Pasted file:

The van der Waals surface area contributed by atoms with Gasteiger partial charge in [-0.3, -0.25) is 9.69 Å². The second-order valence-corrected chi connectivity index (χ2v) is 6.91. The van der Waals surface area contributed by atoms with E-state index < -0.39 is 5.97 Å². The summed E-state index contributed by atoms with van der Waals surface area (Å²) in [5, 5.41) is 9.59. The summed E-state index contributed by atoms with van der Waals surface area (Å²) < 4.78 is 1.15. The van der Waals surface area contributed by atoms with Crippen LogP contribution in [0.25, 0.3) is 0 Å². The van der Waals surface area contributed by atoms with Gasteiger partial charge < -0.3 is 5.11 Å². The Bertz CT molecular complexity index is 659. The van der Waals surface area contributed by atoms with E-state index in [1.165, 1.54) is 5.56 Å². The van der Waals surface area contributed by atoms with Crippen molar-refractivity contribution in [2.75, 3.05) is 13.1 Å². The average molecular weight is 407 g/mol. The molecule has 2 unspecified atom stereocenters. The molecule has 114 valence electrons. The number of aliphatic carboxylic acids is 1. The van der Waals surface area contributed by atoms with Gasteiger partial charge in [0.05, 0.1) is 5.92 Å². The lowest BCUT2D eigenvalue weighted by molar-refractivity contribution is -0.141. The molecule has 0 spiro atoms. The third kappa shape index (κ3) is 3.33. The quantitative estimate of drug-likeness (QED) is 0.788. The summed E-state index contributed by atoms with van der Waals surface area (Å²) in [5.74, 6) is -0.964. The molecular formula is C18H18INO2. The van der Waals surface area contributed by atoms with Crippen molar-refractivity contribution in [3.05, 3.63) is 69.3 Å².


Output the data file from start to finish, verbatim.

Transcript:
The van der Waals surface area contributed by atoms with Gasteiger partial charge in [-0.3, -0.25) is 9.69 Å². The second-order valence-corrected chi connectivity index (χ2v) is 6.91. The van der Waals surface area contributed by atoms with E-state index < -0.39 is 5.97 Å². The summed E-state index contributed by atoms with van der Waals surface area (Å²) in [5, 5.41) is 9.59. The summed E-state index contributed by atoms with van der Waals surface area (Å²) < 4.78 is 1.15. The van der Waals surface area contributed by atoms with Crippen LogP contribution in [0.25, 0.3) is 0 Å². The van der Waals surface area contributed by atoms with Gasteiger partial charge < -0.3 is 5.11 Å². The Bertz CT molecular complexity index is 659. The van der Waals surface area contributed by atoms with E-state index in [1.165, 1.54) is 5.56 Å². The van der Waals surface area contributed by atoms with Crippen molar-refractivity contribution in [2.75, 3.05) is 13.1 Å². The average molecular weight is 407 g/mol. The molecule has 2 unspecified atom stereocenters. The molecule has 114 valence electrons. The number of aliphatic carboxylic acids is 1. The van der Waals surface area contributed by atoms with Gasteiger partial charge in [0.05, 0.1) is 5.92 Å². The lowest BCUT2D eigenvalue weighted by molar-refractivity contribution is -0.141. The molecule has 0 spiro atoms. The third kappa shape index (κ3) is 3.33. The quantitative estimate of drug-likeness (QED) is 0.788. The summed E-state index contributed by atoms with van der Waals surface area (Å²) in [5.74, 6) is -0.964. The molecular formula is C18H18INO2. The van der Waals surface area contributed by atoms with Crippen molar-refractivity contribution in [3.05, 3.63) is 69.3 Å².